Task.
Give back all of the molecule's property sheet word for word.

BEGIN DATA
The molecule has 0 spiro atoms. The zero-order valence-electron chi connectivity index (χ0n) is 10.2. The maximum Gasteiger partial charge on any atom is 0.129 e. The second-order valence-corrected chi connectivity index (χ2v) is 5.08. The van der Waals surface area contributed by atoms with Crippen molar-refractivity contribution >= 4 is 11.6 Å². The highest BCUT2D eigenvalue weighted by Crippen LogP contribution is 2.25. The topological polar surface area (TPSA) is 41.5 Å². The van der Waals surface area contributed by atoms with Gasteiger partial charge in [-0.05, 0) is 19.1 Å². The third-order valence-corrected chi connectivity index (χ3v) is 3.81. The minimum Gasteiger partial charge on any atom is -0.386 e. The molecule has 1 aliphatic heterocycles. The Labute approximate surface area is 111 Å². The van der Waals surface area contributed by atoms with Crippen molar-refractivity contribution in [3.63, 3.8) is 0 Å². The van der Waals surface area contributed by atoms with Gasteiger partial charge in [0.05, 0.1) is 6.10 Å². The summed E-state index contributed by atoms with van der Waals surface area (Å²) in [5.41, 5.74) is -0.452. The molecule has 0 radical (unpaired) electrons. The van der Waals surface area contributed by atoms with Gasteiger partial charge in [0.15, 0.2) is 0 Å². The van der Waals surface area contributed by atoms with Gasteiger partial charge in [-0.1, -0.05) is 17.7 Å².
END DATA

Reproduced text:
The molecule has 0 spiro atoms. The zero-order valence-electron chi connectivity index (χ0n) is 10.2. The maximum Gasteiger partial charge on any atom is 0.129 e. The second-order valence-corrected chi connectivity index (χ2v) is 5.08. The van der Waals surface area contributed by atoms with Crippen molar-refractivity contribution >= 4 is 11.6 Å². The highest BCUT2D eigenvalue weighted by Crippen LogP contribution is 2.25. The topological polar surface area (TPSA) is 41.5 Å². The van der Waals surface area contributed by atoms with Gasteiger partial charge in [-0.05, 0) is 19.1 Å². The third-order valence-corrected chi connectivity index (χ3v) is 3.81. The minimum Gasteiger partial charge on any atom is -0.386 e. The molecule has 1 aliphatic heterocycles. The Labute approximate surface area is 111 Å². The van der Waals surface area contributed by atoms with Crippen molar-refractivity contribution in [3.63, 3.8) is 0 Å². The van der Waals surface area contributed by atoms with Gasteiger partial charge in [0.05, 0.1) is 6.10 Å². The summed E-state index contributed by atoms with van der Waals surface area (Å²) in [5.41, 5.74) is -0.452. The molecule has 0 radical (unpaired) electrons. The van der Waals surface area contributed by atoms with Gasteiger partial charge in [0.15, 0.2) is 0 Å². The van der Waals surface area contributed by atoms with Gasteiger partial charge in [-0.1, -0.05) is 17.7 Å².